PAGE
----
There are two main known types of roller coaster, those which run on rails and those which run beneath them, known as suspended roller coasters.
In order to achieve the objective of the invention as described heretofore, the installation necessarily belongs to the category of roller coasters which run on rails. If, as is intended, inspired by a vision from a nightmare, the passenger is obliged to see rails and sleepers falling away beneath him, nothing should be interposed between the passenger and the rails; in other words, there should be no floor.
A sub-category of the suspended roller coasters already offers the particular feature of having neither walls nor floors around the passenger. One example is provided in European Patent EP 0545860. There is, however, one important difference between a suspended roller coaster such as this and a roller coaster running on rails. In either case, the passengers board and alight at a station. In the case of the suspended roller coaster without a floor, when the train arrives in the station the distance between the feet of the passengers and the ground decreases progressively, in the manner of the arrival of a chair lift. The train stops, and, as the case may be, jack elements raise the base from the ground by some centimetres, and the passengers disembark in order to yield their places to those embarking. There is no need for a floor, since the ground (or whatever takes its place) fulfils this role.
With a roller coaster which runs on rails, the elimination of the floor of the vehicle is a different matter entirely. In effect, when it comes to boarding and alighting, the floor is essential. It is for this reason that, among roller coasters which run on rails, none are known which do not have a floor.
In order to create the roller coaster according to the invention, it is necessary to break the taboo, i.e. to remove an indispensable element, the floor of the vehicle, while striving as a consequence to fulfil its function by another means which remains to be created, if possible.
The installation, referred to as a roller coaster, according to the invention, comprises:
a circuit formed of rails, mounted on supports which are themselves fixed on a carrying beam, on which there run:
one or more vehicles, designed to run on the rails, as opposed to suspended roller coasters,
and at least one station for passengers to embark and disembark, each vehicle comprising a main beam, at least one transverse chassis on which are mounted, on the one hand, wheels which interact with rails, and, on the other hand, seats provided with retention means, and the station comprising at least one platform, wherein the station, or its platform respectively, comprise a fold-away floor which replaces the absent floor of the vehicle when the vehicle is stopped in a predetermined position for embarkation/disembarkation, and accordingly allows for the vehicle to be constructed without any floor, and, in consequence, avoid any bodywork element to be interposed between the eyes of the passenger and the rails or the rail supports respectively.
The vehicles of the installation comprises a main beam, at least one transverse chassis on which are mounted, on the one hand, wheels interacting with rails and, on the other, seats provided with retention means, and nothing else, in particular no floor.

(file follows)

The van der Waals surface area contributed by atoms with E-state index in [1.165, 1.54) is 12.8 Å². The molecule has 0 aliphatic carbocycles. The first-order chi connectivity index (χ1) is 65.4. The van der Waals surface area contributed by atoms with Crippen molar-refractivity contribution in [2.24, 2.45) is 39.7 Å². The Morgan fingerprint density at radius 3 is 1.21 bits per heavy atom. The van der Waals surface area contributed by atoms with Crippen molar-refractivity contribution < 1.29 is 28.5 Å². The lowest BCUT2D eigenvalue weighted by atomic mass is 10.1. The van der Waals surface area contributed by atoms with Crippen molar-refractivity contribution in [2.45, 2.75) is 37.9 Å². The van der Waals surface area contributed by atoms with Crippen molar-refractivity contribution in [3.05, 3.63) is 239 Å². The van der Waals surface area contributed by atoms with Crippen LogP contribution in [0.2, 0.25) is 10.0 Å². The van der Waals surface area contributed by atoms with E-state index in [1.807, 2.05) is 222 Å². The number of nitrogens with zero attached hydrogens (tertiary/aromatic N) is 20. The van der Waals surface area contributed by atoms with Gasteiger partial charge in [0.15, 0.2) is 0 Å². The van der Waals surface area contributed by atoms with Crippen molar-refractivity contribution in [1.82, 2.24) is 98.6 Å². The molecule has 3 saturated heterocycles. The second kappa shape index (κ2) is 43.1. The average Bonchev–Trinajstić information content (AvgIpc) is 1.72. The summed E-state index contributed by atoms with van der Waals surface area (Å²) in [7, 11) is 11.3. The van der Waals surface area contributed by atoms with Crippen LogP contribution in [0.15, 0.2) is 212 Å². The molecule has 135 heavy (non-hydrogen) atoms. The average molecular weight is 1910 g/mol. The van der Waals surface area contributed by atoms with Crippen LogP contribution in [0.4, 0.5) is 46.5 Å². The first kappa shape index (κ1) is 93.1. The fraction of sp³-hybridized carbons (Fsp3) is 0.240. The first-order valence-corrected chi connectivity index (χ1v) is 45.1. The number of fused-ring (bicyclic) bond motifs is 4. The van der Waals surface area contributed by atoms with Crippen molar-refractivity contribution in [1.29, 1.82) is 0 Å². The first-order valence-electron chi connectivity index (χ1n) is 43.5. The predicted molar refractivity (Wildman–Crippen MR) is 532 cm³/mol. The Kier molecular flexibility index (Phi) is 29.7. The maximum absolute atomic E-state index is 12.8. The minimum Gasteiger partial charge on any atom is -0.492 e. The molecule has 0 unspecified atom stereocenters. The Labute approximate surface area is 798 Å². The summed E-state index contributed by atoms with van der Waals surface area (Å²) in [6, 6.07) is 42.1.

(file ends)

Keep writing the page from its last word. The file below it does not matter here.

In the station of the installation, the fold-away floor and its means for control, deployment, and retraction, are of one and the same piece with the station or of its platform respectively.
A preferred embodiment of the installation according to the invention is described by reference to the drawings, in which:
FIG. 1 shows a profile view of the vehicle of the installation according to the invention;
FIG. 2 shows a frontal view of the profile of the vehicle of the installation according to the invention;
FIG. 3 shows a frontal view of the vehicle when it is in the station, and also shows a profile view of the special equipment with which the station is provided in the installation according to the invention.
When considering FIGS. 1 and 2, it can be seen that the vehicle is essentially reduced to its simplest possible expression. It consists essentially only of a central beam 1, transverse chassis elements 2, on which are mounted, three by three, six pairs of wheels 3, 4 and 5, which run in the conventional manner on rails 6 on three sides. The seats 7 are mounted on the transverse chassis elements and bear the conventional retaining means 8. That is all.
In FIG. 1 it can be seen that the part of the central beam which extends slightly in front of the vehicle is provided with a protective packing element 9, which does not by any means constitute a footplate for the passengers, as FIG. 2 demonstrates.
In FIG. 1 there are only two rows of passengers shown, and the remainder of the train, which can be of greater or lesser length, is nothing more than a repetition of what is shown in the drawing. What is very clearly evident in the drawing is that there is no floor; there is strictly nothing between the transverse chassis elements, nor is there anything around the passengers. The train is bare; the gap between the transverse chassis elements is exempt of any obstruction to the passenger's view downwards, with the sole exception of the central beam, which is not, however, in the vertical position in respect of any of the passengers. This gap is also available for use, i.e. capable of accommodating an outside element.
FIG. 3 allows for a sight of what outside element may be involved. The figure shows in simplified fashion the same constituent parts of the vehicle as FIG. 2, namely the central beam 1, the transverse chassis 2, two pairs of wheels 3 and 5, the third pair not being shown in order to avoid overloading the drawing. The rails 6 can also be seen fixed on the rail supports 10.